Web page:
IR35 UpdateWe are committed to helping you through the changes that are coming to IR35 rules. If you engage independent contractors or you work as an independent contractor in the legal space, whether through us or not, feel free to contact us with any questions you have and we’ll do our best to answer them.
The off-payroll working rules, known as IR35, were introduced in 2000 to ensure that someone working like an employee, but through a company, pays similar levels of tax to other employees. Changes are coming into force on 6 April 2020 to the entity tax is collected from, not to the question of whether tax is due.
The government has just concluded its promised review into these changes and while there are no substantive differences planned, they have at least provided some useful clarifications. Here are our immediate thoughts on them.
Lifted straight from the review report these include:
“HMRC have already committed to not using information resulting from the changes to the rules to open a new compliance check into Personal Service Companies for tax years prior to 6 April 2020, unless there is reason to suspect fraud or criminal behaviour.”
We say: So in the absence of fraud or criminal behaviour contractors do not need to fear that previous years will be taxed differently.
“To deliver this supportive approach in 2020-21 specifically, HMRC will…take a light touch approach to penalties. Customers will not have to pay penalties for inaccuracies relating to the off-payroll working rules in the first 12 months unless there is evidence of deliberate non-compliance.”
We say: This should not be taken as an invitation to ignore IR35 but rather the chance to work hard at getting it right without fear of being punished for genuine mistakes.
“The Government has listened and taken action early to give businesses certainty, announcing on 7 February 2020 that the rules will now apply only to payments made for services provided on or after 6 April 2020.”
We say: So if you are a contractor working in a role that is determined to be inside IR35 via a PSC at the moment which will continue after 5 April 2020 you can invoice via your PSC in the normal way up to 5 April for services provided up to that date. The liability to account for any PAYE etc up to that date will remain with your PSC. You can issue the invoice after 5 April provided it is for services up to that date.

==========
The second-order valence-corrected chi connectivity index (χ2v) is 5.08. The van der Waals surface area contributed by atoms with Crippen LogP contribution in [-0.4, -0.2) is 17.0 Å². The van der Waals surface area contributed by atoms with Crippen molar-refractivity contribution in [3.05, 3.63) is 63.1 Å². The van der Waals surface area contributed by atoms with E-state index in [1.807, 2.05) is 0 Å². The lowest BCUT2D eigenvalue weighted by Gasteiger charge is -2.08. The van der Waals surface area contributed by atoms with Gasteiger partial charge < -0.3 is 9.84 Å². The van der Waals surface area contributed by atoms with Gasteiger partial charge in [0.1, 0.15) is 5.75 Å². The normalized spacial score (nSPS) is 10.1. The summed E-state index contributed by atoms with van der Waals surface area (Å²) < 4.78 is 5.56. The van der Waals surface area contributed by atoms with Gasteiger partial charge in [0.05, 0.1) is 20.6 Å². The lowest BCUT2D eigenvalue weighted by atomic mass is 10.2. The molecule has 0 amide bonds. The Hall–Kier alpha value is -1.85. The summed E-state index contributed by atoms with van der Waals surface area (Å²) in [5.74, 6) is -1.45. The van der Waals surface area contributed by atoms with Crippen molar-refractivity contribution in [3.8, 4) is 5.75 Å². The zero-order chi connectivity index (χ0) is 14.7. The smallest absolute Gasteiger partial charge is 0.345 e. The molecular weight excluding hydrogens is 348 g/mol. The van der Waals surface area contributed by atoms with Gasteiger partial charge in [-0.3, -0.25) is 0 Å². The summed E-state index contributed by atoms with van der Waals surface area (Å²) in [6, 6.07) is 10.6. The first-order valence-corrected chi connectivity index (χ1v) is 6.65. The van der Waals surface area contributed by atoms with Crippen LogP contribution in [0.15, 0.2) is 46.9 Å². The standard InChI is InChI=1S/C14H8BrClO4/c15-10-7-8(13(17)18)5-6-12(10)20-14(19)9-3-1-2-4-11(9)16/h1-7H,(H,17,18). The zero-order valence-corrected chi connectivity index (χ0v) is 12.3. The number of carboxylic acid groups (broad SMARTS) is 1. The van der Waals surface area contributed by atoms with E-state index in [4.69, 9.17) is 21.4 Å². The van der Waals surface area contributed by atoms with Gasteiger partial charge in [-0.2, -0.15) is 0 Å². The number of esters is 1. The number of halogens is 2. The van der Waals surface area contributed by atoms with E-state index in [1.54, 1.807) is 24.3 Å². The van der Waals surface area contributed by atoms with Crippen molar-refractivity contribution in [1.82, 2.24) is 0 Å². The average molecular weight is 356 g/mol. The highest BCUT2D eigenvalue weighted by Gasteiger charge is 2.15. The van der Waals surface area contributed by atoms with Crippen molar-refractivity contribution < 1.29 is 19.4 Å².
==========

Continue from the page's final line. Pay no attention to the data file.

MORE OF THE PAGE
“The Government will bring forward legislation in Finance Bill 2020 to place a legal obligation on clients to respond to a request for information about their size from an agency or a worker. HMRC will also update the guidance to support clients to understand their obligation.”
We say: Small businesses are for the time being excluded from the obligations to provide status determination statements. This confirms that contractors will not have to work out for themselves whether clients fall within this exemption – it appears that they can ask the client and rely on that response.
“Within the published guidance, HMRC have clarified the client-led status disagreement process, including by making explicit the time limits within which a disagreement can be raised, and communicating how the process works to contractors.”
We say: we’re waiting to see this clarification. The draft legislation at the moment provides that a client must provide details of how to disagree with their status determination statement and an obligation on them to respond within 45 days if a contractor challenges their SDS but contains no detail about any time limit within which such disagreement has to be notified. It appears this is being clarified.
You can read the full government update here.
Please do not hesitate to contact us to discuss any queries you may have on the IR35 legislation.